This particularly correlates with how I feel about the mannerisms I am trying to change. For the most part, I consider myself to be a well-rounded individual who understands we all encompass unique differences. However, in knowing myself, I accept that I am not and will never be perfect. Thus, I am continually working towards becoming a better person. I admit that I need to be a better listener, have better control of my emotions, and even become a better delegator. Conversely, my “one big thing” is control issues.
I was already aware of my areas of weakness, nevertheless, Kegan and Lahey helped put the significance of my weaknesses into a perspective I had never considered. I was content simply knowing that there were a few things I needed to work on. I did not want to think about every aspect of my faults—it makes me feel uneasy. It truly is a slap in the face once you realize you are unconsciously blocking your own path to success. With that being said, I appreciate the self discoveries that spawned from reading “Immunity to Change.” Not only am I aware of my faults and consequences they may cause, now I am also aware that I have the ability to create a game plan by using an immunity map to overcome every obstacle blocking my path to success.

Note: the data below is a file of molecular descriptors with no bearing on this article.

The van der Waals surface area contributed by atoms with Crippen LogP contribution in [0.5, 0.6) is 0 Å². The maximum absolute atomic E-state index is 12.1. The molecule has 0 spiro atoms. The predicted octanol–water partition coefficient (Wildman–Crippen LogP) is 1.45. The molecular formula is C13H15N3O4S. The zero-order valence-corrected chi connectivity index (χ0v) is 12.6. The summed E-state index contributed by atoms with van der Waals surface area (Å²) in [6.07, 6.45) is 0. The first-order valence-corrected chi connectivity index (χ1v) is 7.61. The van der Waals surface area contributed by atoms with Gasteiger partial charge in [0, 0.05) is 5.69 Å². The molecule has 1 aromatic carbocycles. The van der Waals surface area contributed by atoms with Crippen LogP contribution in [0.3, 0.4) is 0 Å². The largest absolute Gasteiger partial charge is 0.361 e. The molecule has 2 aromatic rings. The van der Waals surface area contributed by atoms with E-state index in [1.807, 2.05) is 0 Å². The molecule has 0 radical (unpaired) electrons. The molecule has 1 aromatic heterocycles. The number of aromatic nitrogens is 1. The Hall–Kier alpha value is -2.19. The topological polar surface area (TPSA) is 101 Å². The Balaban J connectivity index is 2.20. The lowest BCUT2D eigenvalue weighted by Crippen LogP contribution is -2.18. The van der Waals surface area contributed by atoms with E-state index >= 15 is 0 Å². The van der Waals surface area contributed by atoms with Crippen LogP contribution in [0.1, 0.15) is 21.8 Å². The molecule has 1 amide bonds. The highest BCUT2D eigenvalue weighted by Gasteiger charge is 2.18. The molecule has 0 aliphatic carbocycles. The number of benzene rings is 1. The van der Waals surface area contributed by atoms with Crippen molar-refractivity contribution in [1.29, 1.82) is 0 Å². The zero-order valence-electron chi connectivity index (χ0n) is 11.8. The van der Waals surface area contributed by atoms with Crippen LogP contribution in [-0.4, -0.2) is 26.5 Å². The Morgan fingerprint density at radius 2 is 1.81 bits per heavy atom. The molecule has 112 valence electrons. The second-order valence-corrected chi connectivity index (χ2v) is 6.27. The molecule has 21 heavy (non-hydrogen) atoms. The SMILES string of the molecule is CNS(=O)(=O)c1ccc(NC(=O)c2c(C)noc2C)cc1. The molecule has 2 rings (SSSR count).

Increased transparency is a consequence to the digital age. A transparent organization shares information purposely beyond the boardroom with both members and nonmembers alike. Organizational transparency encourages, honors, and engages with the public. Transparency is the degree to which an organization shares the following with its stakeholder publicly:
- Leaders are accessible and straightforward.
- Employees are accessible and can reinforce the public view of the company by providing superb customer service, when appropriate.
- Ethical behavior, fair treatment, and other values are on full display.
- It’s culture. How a company does things is more important than what it does.
- Successes, failures, victories, and problems are all communicated. Results of business practices, good and bath are communicated.
- Business practices are aligned with the business strategy. Misalignment can results in disaster.
The reasons why certain organizations have productive and lively workplaces go beyond hiring efficient employees and paying competitive wages. Workplace transparency can increase employee happiness, productivity and decrease the turnover rate. The responsibility of introducing transparency into the workplace falls upon the shoulders of management by keeping employees up to date with workplace changes. Communication is key; it can be as simple as carbon copying your employees in your emails.